News / Ottawa

Massive Nepean fire started on balcony outside of units

Fire investigator looking at discarded cigarettes as a possible cause in $3.5 million blaze.

The fire started on the balcony in the upper left part of this photo, before rapidly spreading through the adjoining units.

Ryan Tumilty / Metro

The fire started on the balcony in the upper left part of this photo, before rapidly spreading through the adjoining units.

A massive fire that tore through dozens of apartments in Nepean Sunday afternoon started on a balcony outside and fire investigators are looking at cigarettes as a possible cause.

The Ontario Fire Marshal is investigating the four-alarm blaze the forced dozens from their homes and caused an estimated $3.5 million in damages.

William Hay, an investigator with the Ontario Fire Marshall’s office, said they know where the fire started, but at this point, they can’t say for sure what started it.

“What we’re looking at is a number of possible ignition sources that we haven’t confirmed yet, but we can say with a certainty that it started on the balcony,” he said.

He said cigarettes are one possible cause, but there are other possibilities. He said they’re waiting for some tests to be sure, but they don’t suspect the fire was deliberately set.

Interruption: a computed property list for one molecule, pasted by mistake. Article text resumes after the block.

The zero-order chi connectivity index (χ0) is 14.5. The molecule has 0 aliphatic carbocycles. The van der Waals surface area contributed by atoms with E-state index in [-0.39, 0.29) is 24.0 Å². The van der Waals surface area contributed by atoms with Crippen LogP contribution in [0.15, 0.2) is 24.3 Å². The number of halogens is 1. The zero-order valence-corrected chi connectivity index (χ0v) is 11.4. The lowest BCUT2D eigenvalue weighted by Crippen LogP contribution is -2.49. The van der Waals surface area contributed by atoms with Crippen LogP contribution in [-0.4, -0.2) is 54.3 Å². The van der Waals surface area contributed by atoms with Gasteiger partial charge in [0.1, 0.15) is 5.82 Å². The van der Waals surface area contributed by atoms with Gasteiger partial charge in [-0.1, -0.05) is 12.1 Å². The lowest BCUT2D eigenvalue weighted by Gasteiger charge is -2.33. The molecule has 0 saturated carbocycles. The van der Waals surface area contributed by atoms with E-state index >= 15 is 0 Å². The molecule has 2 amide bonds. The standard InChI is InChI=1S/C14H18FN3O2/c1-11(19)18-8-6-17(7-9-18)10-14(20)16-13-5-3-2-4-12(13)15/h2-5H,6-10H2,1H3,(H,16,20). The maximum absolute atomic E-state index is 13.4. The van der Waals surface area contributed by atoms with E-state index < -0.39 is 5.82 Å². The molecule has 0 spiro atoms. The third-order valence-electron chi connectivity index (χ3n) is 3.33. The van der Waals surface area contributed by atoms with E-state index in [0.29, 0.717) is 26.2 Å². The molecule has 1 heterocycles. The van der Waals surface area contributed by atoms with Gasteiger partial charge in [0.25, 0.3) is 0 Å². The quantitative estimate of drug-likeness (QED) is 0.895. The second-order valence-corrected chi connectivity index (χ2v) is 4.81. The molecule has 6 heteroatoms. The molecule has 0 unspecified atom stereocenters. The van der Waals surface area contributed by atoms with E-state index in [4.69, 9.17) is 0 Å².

The fire broke out on Sunday afternoon and quickly spread through several adjoining units. Ottawa firefighters called a second alarm before they even arrived on scene and escalated it further to a third and fourth alarm as the blaze grew.

That brought dozens of firefighters to the scene and crews doused it with two separate aerial units at times.

Hay said the fire quickly got into the roof and attic of the structure and that allowed it to spread quickly through the building.

“The roof itself wraps around the top of the building and the fire penetrated into the roof and once inside there was nothing to stop it,” he said. “It can spread rapidly throughout sections of the building once it reaches into the attic space.”

Ottawa Fire chief Gerry Pingitore said the 65 to 70 people displaced from the units could be out a long time , because so much water was used to put out the fire.

“That water penetrates the lower floor across the building, so there will be extensive reconstruction and renovation required,” he said.

He said Minto, the rental company that owns the units, helped move people to other vacant properties they have in Ottawa.

He said even though the fire was a big draw on resources it didn’t interfere with fire department operations.

“At the very same time we had this fire, we had a kitchen fire downtown and a water rescue and we had sufficient resources to deploy.”

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